[Attachment 1]
East Prussia
top secret
Recommendation:—East Prussia (except for the Koenigsberg district, which presumably will go to the Soviet Union) should be ceded to Poland.
Basic Data:—East Prussia remained under German sovereignty, although physically separated from the rest of Germany, after the “Corridor” was transferred to Poland by the Treaty of Versailles.3 The western and part of the southern boundaries of East Prussia were fixed by the Principal Allied and Associated Powers, August 16, 1920, following a plebiscite in the Marienwerder and Allenstein districts,4 held in accordance with the Treaty of Versailles. Under the final settlement, Poland received a narrow riparian strip along the east bank of the Vistula, varying in width from a few feet to a half mile.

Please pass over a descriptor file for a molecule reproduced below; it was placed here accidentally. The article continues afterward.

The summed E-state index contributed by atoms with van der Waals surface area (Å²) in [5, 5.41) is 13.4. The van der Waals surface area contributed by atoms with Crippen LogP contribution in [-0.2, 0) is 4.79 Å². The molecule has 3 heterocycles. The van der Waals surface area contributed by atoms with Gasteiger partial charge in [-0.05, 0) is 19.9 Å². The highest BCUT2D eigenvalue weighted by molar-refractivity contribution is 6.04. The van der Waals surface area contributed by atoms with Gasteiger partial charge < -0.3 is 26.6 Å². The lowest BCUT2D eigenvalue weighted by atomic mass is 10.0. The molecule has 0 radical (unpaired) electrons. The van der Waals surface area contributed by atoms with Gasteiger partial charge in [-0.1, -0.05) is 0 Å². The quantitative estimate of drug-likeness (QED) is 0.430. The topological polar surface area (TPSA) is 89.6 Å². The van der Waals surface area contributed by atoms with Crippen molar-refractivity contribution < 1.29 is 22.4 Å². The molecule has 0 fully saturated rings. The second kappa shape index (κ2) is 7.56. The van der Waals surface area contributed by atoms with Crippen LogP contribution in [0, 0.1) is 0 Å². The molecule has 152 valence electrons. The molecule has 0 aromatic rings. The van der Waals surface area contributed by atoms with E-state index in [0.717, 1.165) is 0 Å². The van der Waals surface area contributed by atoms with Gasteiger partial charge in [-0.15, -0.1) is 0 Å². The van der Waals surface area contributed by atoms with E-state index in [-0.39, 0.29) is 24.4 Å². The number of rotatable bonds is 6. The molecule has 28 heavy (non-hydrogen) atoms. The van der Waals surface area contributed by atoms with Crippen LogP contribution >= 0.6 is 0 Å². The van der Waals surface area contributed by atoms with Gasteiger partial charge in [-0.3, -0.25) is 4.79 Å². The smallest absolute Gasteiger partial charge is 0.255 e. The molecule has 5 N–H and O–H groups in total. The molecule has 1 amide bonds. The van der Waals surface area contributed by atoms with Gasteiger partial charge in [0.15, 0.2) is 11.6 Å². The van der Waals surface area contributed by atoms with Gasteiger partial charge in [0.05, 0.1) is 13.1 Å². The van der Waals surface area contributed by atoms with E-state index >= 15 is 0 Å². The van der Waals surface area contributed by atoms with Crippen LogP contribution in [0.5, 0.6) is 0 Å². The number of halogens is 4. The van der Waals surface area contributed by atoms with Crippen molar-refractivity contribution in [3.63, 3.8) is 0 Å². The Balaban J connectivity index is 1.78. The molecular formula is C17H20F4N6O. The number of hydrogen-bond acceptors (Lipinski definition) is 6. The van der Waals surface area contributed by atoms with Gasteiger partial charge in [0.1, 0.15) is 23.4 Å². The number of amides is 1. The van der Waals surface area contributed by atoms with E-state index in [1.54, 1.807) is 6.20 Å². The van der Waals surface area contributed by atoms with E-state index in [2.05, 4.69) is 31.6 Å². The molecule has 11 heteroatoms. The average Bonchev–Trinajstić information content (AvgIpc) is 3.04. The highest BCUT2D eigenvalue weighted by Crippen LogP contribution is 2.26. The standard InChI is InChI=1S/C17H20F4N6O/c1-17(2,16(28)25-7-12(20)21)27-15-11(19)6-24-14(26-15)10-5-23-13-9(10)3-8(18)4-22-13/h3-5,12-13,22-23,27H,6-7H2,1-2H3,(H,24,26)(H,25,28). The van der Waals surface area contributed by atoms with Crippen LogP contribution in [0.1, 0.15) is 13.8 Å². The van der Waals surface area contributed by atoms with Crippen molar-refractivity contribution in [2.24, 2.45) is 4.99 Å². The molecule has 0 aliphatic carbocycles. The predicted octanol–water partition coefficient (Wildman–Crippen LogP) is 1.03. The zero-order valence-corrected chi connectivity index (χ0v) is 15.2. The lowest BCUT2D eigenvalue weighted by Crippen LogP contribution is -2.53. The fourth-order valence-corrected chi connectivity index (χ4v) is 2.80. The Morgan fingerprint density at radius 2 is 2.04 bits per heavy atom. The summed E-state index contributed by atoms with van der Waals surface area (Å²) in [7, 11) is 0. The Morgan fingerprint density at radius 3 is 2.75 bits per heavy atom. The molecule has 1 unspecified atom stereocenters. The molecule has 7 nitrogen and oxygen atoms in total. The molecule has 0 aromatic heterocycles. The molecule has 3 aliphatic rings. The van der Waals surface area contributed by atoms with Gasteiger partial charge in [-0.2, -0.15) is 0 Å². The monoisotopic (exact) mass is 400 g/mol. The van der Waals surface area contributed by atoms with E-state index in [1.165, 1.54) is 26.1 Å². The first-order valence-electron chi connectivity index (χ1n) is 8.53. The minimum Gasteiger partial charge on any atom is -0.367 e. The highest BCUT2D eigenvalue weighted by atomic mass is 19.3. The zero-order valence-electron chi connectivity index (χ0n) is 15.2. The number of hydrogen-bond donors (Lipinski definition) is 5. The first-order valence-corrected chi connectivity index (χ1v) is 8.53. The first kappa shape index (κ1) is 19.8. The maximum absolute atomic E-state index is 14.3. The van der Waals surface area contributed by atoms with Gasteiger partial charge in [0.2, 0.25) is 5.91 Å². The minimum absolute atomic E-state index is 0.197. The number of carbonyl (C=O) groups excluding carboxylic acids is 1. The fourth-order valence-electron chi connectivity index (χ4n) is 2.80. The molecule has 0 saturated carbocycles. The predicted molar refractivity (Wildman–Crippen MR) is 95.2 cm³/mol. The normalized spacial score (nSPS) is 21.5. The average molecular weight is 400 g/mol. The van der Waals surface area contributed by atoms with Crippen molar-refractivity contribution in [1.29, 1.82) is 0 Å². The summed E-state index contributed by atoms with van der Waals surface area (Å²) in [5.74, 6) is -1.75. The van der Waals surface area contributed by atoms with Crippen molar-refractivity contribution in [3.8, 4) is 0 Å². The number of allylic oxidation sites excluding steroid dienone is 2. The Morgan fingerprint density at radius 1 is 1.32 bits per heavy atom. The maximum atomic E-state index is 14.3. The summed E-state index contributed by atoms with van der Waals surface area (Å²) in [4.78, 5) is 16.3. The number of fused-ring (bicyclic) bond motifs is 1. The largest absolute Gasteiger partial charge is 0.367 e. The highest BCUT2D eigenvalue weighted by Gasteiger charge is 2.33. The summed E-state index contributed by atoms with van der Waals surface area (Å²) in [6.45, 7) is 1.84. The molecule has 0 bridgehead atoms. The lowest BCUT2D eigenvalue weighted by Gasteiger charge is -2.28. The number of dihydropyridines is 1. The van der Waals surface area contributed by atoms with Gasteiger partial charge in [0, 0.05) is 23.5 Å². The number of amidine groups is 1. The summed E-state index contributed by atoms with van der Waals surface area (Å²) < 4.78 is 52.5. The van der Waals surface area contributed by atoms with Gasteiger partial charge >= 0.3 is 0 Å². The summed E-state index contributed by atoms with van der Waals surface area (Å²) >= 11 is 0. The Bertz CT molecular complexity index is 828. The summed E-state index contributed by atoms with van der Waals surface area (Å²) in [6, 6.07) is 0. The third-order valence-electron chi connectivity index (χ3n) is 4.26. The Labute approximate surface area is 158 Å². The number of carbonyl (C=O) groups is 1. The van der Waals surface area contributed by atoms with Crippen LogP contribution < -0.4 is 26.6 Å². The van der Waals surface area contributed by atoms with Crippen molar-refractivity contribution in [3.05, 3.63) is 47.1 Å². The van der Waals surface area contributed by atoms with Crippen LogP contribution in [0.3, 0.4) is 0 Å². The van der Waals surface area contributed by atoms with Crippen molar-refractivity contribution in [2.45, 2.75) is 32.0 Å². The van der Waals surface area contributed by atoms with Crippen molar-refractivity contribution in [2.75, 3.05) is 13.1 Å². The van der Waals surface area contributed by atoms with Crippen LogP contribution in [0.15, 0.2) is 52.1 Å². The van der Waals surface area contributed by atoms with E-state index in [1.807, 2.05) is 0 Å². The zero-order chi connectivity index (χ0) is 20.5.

The area of East Prussia under the 1920 boundaries was 14,283 square miles, its population (May, 1939) was 2,496,017. According to the census of 1925—the most reliable index of linguistic distribution—the Polish population of East Prussia was 40,502, to which might be added the 62,596 Masurians, Slavs who speak a dialect akin to Polish, residing in the district of Allenstein. Polish sources estimate the Polish population of East Prussia at over 400,000. The whole of East Prussia is claimed by the Warsaw Polish Government. The Soviet Union favors Polish acquisition of East Prussia or all of the province except for the northeastern sector, including the chief city and part [port] of Koenigsberg which it intends to annex. The Polish Government insists on the deportation of ail Germans from the area to be annexed, to Germany.